It was the second Tommy John surgery and third major arm surgery of Nathan’s career and at age 41 it seemed like the end of the line for the six-time All-Star closer, with a headline-grabbing one-out save against his former team and former teammate serving as a memorable final act. Instead, he rested and rehabbed, and last week Nathan signed a major-league contract with the Cubs that includes a spot on the 60-day disabled list until he’s ready to pitch again. As of now he’s aiming for early July.
Nathan wasn’t great for the Tigers before blowing out his elbow—posting a 4.78 ERA and 55/29 K/BB ratio in 58 innings—but having closely watched his entire Twins career it’s my duty to remind everyone of how great he was for a long time in Minnesota and later in Texas. Nathan at his best was as dominant as nearly any reliever in baseball history, and Nathan was at his best a lot. For instance, here’s a list of the pitchers since 1920 with the most seasons in which they threw at least 50 innings and posted an ERA below 2.00:
DRA in depth: Finding a run-expectancy curve that would eliminate the negative DRA.
This is the second in a series of articles explaining in depth the updated formulation of Deserved Run Average. The overview can be found here, and Part I of the in-depth discussion of the revised approach can be found here.
Call me Jonathan.
For most of this offseason, my (entirely metaphorical) White Whale was baseball’s run expectancy curve; the distribution, if you will, between the minimum and the maximum number of runs yielded by pitchers per nine innings of baseball. Why would something so seemingly arcane be so very important to me? Let’s start with some background on run expectancy.
In 2015, for pitchers with at least 40 innings pitched, their ERAs ranged from .94 (Wade Davis) to 7.97 (Chris Capuano). In more prosperous times, such as the 2000 season, pitcher ERAs at the same threshold ranged from 1.50 (Robb Nen) to 10.64 (Roy Halladay). For something more in the middle, we can turn to 1985, when a starter (!), Dwight Gooden, had the lowest ERA at 1.53, and Jeff Russell topped things off at 7.55.
Here’s what those seasons look like on a weighted density plot, side by side:
Putting the Twins' top pitching prospect's disaster start in perspective.
Monday night I tuned into the Twins-Tigers game, in part because I'm a glutton for punishment with a Pavlovian need to watch Twins games no matter how bad things get, but also because top prospect Jose Berrios was making his fourth career start. I was excited, or at least as excited as baseball fans in Minnesota get these days. Berrios' first three starts weren't great, but his previous outing was encouraging enough to make me think perhaps the 21-year-old former first-round pick was ready to become a full-time member of the rotation for the next decade or so.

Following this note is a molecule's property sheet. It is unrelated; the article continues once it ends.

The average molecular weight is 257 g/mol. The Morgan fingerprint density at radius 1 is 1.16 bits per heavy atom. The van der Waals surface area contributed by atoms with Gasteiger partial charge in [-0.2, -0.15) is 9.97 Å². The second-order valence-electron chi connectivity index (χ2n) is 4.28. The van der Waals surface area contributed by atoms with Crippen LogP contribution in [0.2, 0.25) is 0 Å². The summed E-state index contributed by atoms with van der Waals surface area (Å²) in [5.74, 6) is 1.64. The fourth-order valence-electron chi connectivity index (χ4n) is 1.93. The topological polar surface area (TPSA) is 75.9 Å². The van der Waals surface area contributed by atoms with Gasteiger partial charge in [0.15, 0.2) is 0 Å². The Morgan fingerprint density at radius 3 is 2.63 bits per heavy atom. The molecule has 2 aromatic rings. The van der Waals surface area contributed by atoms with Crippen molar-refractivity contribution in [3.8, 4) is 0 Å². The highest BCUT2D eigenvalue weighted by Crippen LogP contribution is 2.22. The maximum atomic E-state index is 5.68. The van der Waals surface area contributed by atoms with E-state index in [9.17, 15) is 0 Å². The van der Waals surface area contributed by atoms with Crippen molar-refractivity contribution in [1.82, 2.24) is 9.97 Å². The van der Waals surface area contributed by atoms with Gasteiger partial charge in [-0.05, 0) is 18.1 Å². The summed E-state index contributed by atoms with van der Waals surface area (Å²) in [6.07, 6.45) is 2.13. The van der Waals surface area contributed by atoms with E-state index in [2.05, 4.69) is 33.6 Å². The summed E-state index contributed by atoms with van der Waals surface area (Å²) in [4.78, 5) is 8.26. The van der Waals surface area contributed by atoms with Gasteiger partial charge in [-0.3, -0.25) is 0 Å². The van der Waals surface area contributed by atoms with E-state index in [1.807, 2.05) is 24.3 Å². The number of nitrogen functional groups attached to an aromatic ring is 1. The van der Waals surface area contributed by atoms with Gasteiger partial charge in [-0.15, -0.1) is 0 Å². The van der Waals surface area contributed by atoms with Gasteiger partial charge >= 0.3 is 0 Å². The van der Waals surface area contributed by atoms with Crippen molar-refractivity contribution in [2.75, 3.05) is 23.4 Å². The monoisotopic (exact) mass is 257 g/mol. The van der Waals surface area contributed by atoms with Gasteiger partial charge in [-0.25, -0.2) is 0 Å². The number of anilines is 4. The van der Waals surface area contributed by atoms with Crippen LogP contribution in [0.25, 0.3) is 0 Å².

He wasn't. Actually, whatever the opposite of that is, he was ready to do that and only that. Berrios failed to make it out of the first inning, recording two outs while allowing seven runs. First-inning knockouts have always fascinated me. It’s like showing up to your office, spilling coffee down the front of your shirt, slipping and falling on the wet floor beneath you, knocking over a filing cabinet in the process, and then being asked to go home by your boss. Not only did you embarrass yourself in front of co-workers, now they’re all watching you exit in shame. It’s made even worse by knowing that everyone else has to keep working for the rest of the day.
Twins manager Paul Molitor came out to remove Berrios following a bases-loaded double by light-hitting shortstop Jose Iglesias, and their limited interaction had a "put him out of his misery" vibe. Shortly after the game--which the Twins came back to tie at 8-8 before losing, thus providing their fans with the maximum possible pain--Berrios was demoted to Triple-A. There he joins fellow top prospect Byron Buxton, who began the season as the Twins' starting center fielder before being demoted to Triple-A three weeks later after hitting .156 in 17 games.
Buxton ranked No. 2 overall on our top-101 prospect list and Berrios was No. 17, so in addition to all the losing happening in Minnesota it's getting increasingly difficult to convince people here that prospects are worth believing in. I'm still a big believer in Berrios (and Buxton too), but his disastrous start Monday did give me some pause, in that it got me wondering how often a prospect as young and as highly touted as Berrios has ever been that helpless on a mound. My hope was that it actually happens quite a bit, and better yet happens quite a bit to prospects who go on to become amazing pitchers. But... well, it doesn't.